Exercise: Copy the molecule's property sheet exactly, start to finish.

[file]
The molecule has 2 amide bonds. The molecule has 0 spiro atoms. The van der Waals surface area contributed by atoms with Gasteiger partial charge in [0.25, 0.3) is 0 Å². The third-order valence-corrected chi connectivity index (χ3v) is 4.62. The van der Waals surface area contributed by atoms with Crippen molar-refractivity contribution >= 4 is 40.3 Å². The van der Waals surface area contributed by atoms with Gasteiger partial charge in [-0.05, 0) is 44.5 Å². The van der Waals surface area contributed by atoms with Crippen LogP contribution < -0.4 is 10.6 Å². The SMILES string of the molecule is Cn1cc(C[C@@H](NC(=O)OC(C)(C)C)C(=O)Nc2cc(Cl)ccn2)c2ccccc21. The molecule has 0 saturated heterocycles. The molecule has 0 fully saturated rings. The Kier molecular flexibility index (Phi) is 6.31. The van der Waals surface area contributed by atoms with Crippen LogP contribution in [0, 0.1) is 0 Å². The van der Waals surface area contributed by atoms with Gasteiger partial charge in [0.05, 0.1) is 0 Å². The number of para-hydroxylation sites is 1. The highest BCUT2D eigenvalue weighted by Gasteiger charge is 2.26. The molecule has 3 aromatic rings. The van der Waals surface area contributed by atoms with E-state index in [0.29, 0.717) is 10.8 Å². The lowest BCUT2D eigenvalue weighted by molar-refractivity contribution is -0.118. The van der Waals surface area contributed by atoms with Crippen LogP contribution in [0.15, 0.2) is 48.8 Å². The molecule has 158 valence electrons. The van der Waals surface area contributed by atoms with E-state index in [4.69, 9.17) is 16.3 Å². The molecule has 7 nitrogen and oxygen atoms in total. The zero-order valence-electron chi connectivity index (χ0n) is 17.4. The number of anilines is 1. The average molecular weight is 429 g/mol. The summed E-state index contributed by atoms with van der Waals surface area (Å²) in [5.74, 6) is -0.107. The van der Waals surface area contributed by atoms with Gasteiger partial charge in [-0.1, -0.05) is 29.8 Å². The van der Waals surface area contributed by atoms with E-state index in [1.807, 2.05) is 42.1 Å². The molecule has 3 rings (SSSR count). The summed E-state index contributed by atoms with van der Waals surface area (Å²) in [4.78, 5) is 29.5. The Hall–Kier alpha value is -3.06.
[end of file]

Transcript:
The molecule has 2 amide bonds. The molecule has 0 spiro atoms. The van der Waals surface area contributed by atoms with Gasteiger partial charge in [0.25, 0.3) is 0 Å². The third-order valence-corrected chi connectivity index (χ3v) is 4.62. The van der Waals surface area contributed by atoms with Crippen molar-refractivity contribution >= 4 is 40.3 Å². The van der Waals surface area contributed by atoms with Gasteiger partial charge in [-0.05, 0) is 44.5 Å². The van der Waals surface area contributed by atoms with Crippen LogP contribution < -0.4 is 10.6 Å². The SMILES string of the molecule is Cn1cc(C[C@@H](NC(=O)OC(C)(C)C)C(=O)Nc2cc(Cl)ccn2)c2ccccc21. The molecule has 0 saturated heterocycles. The molecule has 0 fully saturated rings. The Kier molecular flexibility index (Phi) is 6.31. The van der Waals surface area contributed by atoms with Crippen LogP contribution in [0, 0.1) is 0 Å². The van der Waals surface area contributed by atoms with Gasteiger partial charge in [0.05, 0.1) is 0 Å². The number of para-hydroxylation sites is 1. The highest BCUT2D eigenvalue weighted by Gasteiger charge is 2.26. The molecule has 3 aromatic rings. The van der Waals surface area contributed by atoms with E-state index in [0.29, 0.717) is 10.8 Å². The lowest BCUT2D eigenvalue weighted by molar-refractivity contribution is -0.118. The van der Waals surface area contributed by atoms with Crippen LogP contribution in [0.15, 0.2) is 48.8 Å². The molecule has 158 valence electrons. The van der Waals surface area contributed by atoms with E-state index in [4.69, 9.17) is 16.3 Å². The molecule has 7 nitrogen and oxygen atoms in total. The zero-order valence-electron chi connectivity index (χ0n) is 17.4. The number of anilines is 1. The average molecular weight is 429 g/mol. The summed E-state index contributed by atoms with van der Waals surface area (Å²) in [5.74, 6) is -0.107. The van der Waals surface area contributed by atoms with Gasteiger partial charge in [-0.1, -0.05) is 29.8 Å². The van der Waals surface area contributed by atoms with E-state index in [1.807, 2.05) is 42.1 Å². The molecule has 3 rings (SSSR count). The summed E-state index contributed by atoms with van der Waals surface area (Å²) in [4.78, 5) is 29.5. The Hall–Kier alpha value is -3.06.